Reuvers as Defender
- 34 ball screens
- 5-9 on twos
- 4-13 on threes
- 2-4 on free throws
- 2 turnovers
- 24 points on 26 possessions
Reuvers at the five was a surprise (at least to me) and he played well, but Wisconsin’s staple defense to defend ball screen action wasn’t a surprise at all. The Badgers are consistent: the on-ball defenders go over ball screens, and the big executes a “drop” coverage. This extensive and useful post describes that coverage in detail, but defines it as:
A pick-and-roll defense in which the defender guarding the screener greets the ball-handler at or below the level of the screen until the ball-handler’s defender gets back in front of his original man.
Michigan saw this defense on 72% of its ball screens, not counting plays when the on-ball defender switched onto the big following that coverage (usually it was Brad Davison, but it only happened a few times).
Over and Drop Coverage
- 38 ball screens
- 7-13 on twos
- 4-11 on threes
- 2-4 on free throws
- 4 turnovers
- 28 points on 30 possessions
The first ball screen I charted was a Zavier Simpson - Jon Teske back screen and pop into a quick reversal for a Jordan Poole - Teske pick and roll. What Poole sees on this play is typical.
Teske approaches from the middle for a pick and roll.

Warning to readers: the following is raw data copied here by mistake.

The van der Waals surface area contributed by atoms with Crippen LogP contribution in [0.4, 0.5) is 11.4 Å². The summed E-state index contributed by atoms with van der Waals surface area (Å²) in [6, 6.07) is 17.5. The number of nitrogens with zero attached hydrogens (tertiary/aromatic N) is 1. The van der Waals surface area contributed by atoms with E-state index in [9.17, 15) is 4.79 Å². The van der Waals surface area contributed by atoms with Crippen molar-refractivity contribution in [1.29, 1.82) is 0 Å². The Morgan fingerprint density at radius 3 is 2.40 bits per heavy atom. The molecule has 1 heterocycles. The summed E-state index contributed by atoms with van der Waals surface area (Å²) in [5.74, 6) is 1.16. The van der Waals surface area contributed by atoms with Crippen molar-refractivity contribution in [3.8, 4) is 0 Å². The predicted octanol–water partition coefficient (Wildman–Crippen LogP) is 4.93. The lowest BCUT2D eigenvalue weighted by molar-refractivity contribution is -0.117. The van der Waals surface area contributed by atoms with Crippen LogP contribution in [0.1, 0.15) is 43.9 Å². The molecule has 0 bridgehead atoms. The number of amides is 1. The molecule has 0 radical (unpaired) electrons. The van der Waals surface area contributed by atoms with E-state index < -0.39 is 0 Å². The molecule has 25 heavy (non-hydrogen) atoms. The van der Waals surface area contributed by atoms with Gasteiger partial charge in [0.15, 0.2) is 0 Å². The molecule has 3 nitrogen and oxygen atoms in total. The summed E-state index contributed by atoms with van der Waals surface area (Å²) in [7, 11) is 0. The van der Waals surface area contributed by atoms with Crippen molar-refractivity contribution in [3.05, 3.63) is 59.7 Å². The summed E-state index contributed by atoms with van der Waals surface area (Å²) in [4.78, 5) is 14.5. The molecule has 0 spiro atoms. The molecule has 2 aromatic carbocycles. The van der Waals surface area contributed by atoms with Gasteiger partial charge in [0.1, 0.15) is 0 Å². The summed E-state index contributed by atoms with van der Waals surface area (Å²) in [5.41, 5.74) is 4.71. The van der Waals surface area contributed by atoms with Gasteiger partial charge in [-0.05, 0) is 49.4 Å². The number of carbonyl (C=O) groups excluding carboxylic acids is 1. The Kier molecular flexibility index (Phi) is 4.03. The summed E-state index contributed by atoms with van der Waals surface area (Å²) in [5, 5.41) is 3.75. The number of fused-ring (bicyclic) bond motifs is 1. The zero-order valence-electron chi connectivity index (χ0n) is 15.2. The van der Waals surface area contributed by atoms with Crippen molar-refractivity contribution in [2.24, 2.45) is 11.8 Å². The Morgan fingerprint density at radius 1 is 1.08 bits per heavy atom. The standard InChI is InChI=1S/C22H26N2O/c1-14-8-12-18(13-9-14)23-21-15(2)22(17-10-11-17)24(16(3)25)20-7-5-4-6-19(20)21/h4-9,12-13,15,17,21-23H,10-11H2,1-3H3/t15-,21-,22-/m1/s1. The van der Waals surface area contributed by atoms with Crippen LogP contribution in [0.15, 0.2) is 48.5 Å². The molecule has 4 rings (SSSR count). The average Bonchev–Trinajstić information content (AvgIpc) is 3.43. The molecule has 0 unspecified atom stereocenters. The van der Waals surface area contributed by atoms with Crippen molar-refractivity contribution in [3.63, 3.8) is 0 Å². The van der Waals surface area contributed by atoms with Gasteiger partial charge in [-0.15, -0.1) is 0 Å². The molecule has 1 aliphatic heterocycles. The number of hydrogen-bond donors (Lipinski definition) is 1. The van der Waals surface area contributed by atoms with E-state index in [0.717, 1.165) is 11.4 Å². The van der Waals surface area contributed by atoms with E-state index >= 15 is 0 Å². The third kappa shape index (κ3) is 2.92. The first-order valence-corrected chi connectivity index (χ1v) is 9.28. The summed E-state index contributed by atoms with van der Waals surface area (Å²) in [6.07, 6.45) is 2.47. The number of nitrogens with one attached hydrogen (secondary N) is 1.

Khalil Iverson (who’s obscured by Poole in this screenshot) goes over the screen; Reuvers gets in front of Poole and starts to retreat; Teske screens, then rolls to the rim.
Davison makes the right play and leaves the strong-side corner to “tag” Teske; Reuvers tries to contain Poole; Iverson recovers.
Look at how congested the paint is. Davison takes away Teske, the roll man, and leaves Charles Matthews open for three. Poole makes the right play and kicks it out to Matthews, who eventually runs another ball screen (that Wisconsin switches) and kicks it out to Iggy, who isolates and misses a three (after an uncalled blocking foul on Happ). Davison’s tag and recover prevented the three.
Wisconsin’s drop coverage is designed to contain ball screens until the on-ball defender can recover to his man. It’s a more conservative scheme than others that have been tried against Michigan’s offense, and it’s something that the Badgers run consistently, regardless of opponent.
It does open up a few vulnerabilities in the pick and roll:
— The ball-handler can shoot off the screen for an open off-the-dribble long two (generally a low percentage shot).
— The ball-handler can drive off the screen to build momentum towards the basket and a confrontation with the big.
— The ball-handler can dish a pass to the rolling big, as he’ll be uncovered unless he’s tagged by a perimeter defender.
— The ball-handler can kick it out for a catch-and-shoot three if a perimeter defender tags, putting three defenders on the ball screen pairing.
Of Michigan’s main three ball screen players (Simpson, Poole, and Matthews, who ran 47 of Michigan’s 53 ball screens in this game), Poole is by far the best shooter off the dribble.
Poole was surely prepped to take this shot in practice, and since teams can tag off the shooter in the strong side corner with impunity when Poole’s running the ball screen (since that shooter is often Matthews or Simpson), it’s a shot that he has to be willing to take. In this game, against the “drop” coverage he pulled up off the dribble for five shots: 2-4 on twos, and 0-1 on threes.